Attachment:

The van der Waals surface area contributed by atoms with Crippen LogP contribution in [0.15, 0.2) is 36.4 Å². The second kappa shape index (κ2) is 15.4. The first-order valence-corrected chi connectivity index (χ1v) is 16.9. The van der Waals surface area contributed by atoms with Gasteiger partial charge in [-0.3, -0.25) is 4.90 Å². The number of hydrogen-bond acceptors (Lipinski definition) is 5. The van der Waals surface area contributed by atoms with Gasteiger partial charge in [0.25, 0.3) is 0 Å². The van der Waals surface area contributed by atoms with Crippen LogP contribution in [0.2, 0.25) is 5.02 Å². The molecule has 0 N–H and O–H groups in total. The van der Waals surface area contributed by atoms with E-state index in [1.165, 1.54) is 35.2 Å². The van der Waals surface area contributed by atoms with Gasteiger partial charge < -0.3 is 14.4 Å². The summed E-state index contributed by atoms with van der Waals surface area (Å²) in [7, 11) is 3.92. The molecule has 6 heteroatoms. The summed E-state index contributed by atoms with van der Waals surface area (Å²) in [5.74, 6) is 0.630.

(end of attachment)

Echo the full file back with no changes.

The van der Waals surface area contributed by atoms with Crippen LogP contribution in [0.15, 0.2) is 36.4 Å². The second kappa shape index (κ2) is 15.4. The first-order valence-corrected chi connectivity index (χ1v) is 16.9. The van der Waals surface area contributed by atoms with Gasteiger partial charge in [-0.3, -0.25) is 4.90 Å². The number of hydrogen-bond acceptors (Lipinski definition) is 5. The van der Waals surface area contributed by atoms with Gasteiger partial charge in [0.25, 0.3) is 0 Å². The van der Waals surface area contributed by atoms with Crippen LogP contribution in [0.2, 0.25) is 5.02 Å². The molecule has 0 N–H and O–H groups in total. The van der Waals surface area contributed by atoms with E-state index in [1.165, 1.54) is 35.2 Å². The van der Waals surface area contributed by atoms with Gasteiger partial charge < -0.3 is 14.4 Å². The summed E-state index contributed by atoms with van der Waals surface area (Å²) in [7, 11) is 3.92. The molecule has 6 heteroatoms. The summed E-state index contributed by atoms with van der Waals surface area (Å²) in [5.74, 6) is 0.630.